I think we are definitely a metal band at our core. The drums and guitars are unmistakably metal, particularly on the new album and I think it’s something we’re unashamedly proud of. As for the gothic and classical influences, those are also really important parts of our sound, but I think those are more closely tied to metal than a lot of people think. If someone like Beethoven had been alive today, I think he probably would have been writing metal as there are a lot of similarities in the virtuosity of the musicianship and the complexity and layering of the composition. As a lifelong fan of gothic literature, I think the gothic influence is also valid as I think, even sub-consciously, it influences my melodies and lyrics, at least.
Emily, I know that you also sing in Mediæval Bæbes and Celtic Legend. How do you manage to reconcile all your work commitments?
I only sleep 30 minutes a night! My secret is out! Seriously, it is hard work, particularly with now being a mother, but I think if you have the passion and enthusiasm for things, which I certainly do, then you make it all work and fit together. There’s also the thing at the back of my mind that my voice isn’t going to last forever so I want to make the most of it while I can!
You use an operatic singing style. What kind of vocal training did you have?
I started singing at a very early age and was very fortunate to go to a specialist music school when I was a teenager.
I know that this year you will play in London and as well as in Cardiff, along with Serenity. What do you think of this Austrian band?
They’re a great bunch of guys and are deservedly making a name for themselves in Europe and over hear. Hopefully these shows should help them raise their profile further. I think what they’re doing is very accessible but subtly different to a lot of ‘power metal bands’ in that they have a higher level of musicianship and a complexity in their songs that gives them an extra depth. A couple of the guys in Serenity actually collaborated with the Pythia boys on a charity concert in memory of Marc Dyos’ brother Vincent, who sadly passed away in 2009.
What is your own relationship with the music you make and the stage?
As I mentioned before, I put a lot of personal emotion and energy into the lyrics, so I think I have a very close relationship with my music. As for the stage, it’s really important to me to be able to perform my music as, while I think you can get a lot from listening on a CD or digital copy, you can only really feel the true energy of the music if you get to see it performed live.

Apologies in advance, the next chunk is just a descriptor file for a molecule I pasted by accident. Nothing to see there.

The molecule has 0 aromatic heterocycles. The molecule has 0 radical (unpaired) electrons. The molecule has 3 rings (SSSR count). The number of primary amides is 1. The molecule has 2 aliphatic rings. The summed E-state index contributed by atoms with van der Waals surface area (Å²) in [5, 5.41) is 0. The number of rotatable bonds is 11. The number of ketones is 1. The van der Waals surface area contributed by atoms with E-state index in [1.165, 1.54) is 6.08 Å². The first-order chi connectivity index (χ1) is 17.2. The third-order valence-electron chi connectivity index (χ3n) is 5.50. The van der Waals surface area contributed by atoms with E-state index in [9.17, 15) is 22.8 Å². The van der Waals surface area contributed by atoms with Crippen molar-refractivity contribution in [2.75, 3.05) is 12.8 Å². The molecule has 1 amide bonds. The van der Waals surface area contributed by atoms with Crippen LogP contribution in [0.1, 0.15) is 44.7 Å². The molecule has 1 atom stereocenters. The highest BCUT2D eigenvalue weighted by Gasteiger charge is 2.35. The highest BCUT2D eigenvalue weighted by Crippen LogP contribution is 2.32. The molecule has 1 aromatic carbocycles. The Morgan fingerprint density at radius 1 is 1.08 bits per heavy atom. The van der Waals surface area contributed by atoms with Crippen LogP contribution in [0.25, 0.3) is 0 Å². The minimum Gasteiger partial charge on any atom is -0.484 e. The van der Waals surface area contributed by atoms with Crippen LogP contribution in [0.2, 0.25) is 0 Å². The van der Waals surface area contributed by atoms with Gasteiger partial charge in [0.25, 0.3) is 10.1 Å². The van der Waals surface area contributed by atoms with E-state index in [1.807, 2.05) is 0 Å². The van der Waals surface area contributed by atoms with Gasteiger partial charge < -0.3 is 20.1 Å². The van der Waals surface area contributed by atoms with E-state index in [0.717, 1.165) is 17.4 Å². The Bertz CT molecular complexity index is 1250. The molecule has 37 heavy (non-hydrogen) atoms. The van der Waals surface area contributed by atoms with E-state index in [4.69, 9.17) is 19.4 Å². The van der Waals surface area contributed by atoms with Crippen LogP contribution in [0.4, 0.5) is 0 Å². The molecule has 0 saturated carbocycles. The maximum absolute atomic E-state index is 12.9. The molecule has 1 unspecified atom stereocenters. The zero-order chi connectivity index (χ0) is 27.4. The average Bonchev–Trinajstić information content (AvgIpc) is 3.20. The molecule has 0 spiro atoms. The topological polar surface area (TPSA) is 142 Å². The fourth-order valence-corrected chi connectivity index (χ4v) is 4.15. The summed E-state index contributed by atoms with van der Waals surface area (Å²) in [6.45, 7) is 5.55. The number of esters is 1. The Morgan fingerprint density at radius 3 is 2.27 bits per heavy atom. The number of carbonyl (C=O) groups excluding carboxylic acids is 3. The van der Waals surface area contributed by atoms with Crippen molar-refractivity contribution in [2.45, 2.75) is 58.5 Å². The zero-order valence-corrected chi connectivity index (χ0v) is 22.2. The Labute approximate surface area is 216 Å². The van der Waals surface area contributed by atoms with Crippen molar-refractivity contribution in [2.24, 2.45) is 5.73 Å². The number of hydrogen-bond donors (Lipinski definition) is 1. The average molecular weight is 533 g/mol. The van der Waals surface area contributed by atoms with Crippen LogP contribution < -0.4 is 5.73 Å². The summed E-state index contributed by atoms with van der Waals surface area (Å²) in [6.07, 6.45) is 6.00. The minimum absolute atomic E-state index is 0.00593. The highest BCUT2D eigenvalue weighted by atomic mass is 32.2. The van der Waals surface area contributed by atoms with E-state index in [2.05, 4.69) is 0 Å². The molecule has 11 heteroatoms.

I know that in 2010 you also played in Belgium, for an important festival called Metal Female Voices Fest, that has the only purpose to promote fronted female metal bands. Would you like to share something about this experience with us? How was it for you playing live in front of so many people that were coming for you from all over the world?
It was incredible! A really great experience and one that I hope we can repeat at some point in the future. It’s a really well organised and put together festival and deservedly attracts a big, international crowd. It was amazing being able to interact with people from all over as well as share the stage with some great bands.
What do you think of fronted female metal genre? Is there any artist or band you like the most?
Apart from Pythia? Seriously, I don’t really see it as a genre, as most of the bands that are classified as female-fronted metal sound completely different to each other. Aesthetically they may have similarities, but sonically Nightwish sound to me really different to Leaves’ Eyes or Stream of Passion. And then I think we sound totally different to, say, Unexpected. I think the good thing about it being considered a genre is that it means people get to hear all sorts of different styles without maybe realising it. Hopefully they then go out and check out other bands in that genre, female-fronted or otherwise.
Your album will be released in Europe very soon. Is there something you would like to do after the promotion for the new record? Any hidden fantasy or dream?
Plenty of hidden fantasies, though none I’m going to share here I’m hoping we get the chance to do more shows in Europe and spread the name around more. We’ve got a distribution deal in Japan so it would be dream come true if we got the chance to play out there at some point.
Are you going to go on a European tour soon? What future is in store for Pythia?
There are some things in the pipeline, but nothing that we can announce yet. Watch this space!
Thanks so much for the nice chat, Emily. Good luck with the band! Anything you’d like to say to your fans and our FM readers?
Check out “The Serpent’s Curse” if you haven’t already! See you on the road in the not too distant future…
Style switcher only on this demo version. Theme styles can be changed from Options page.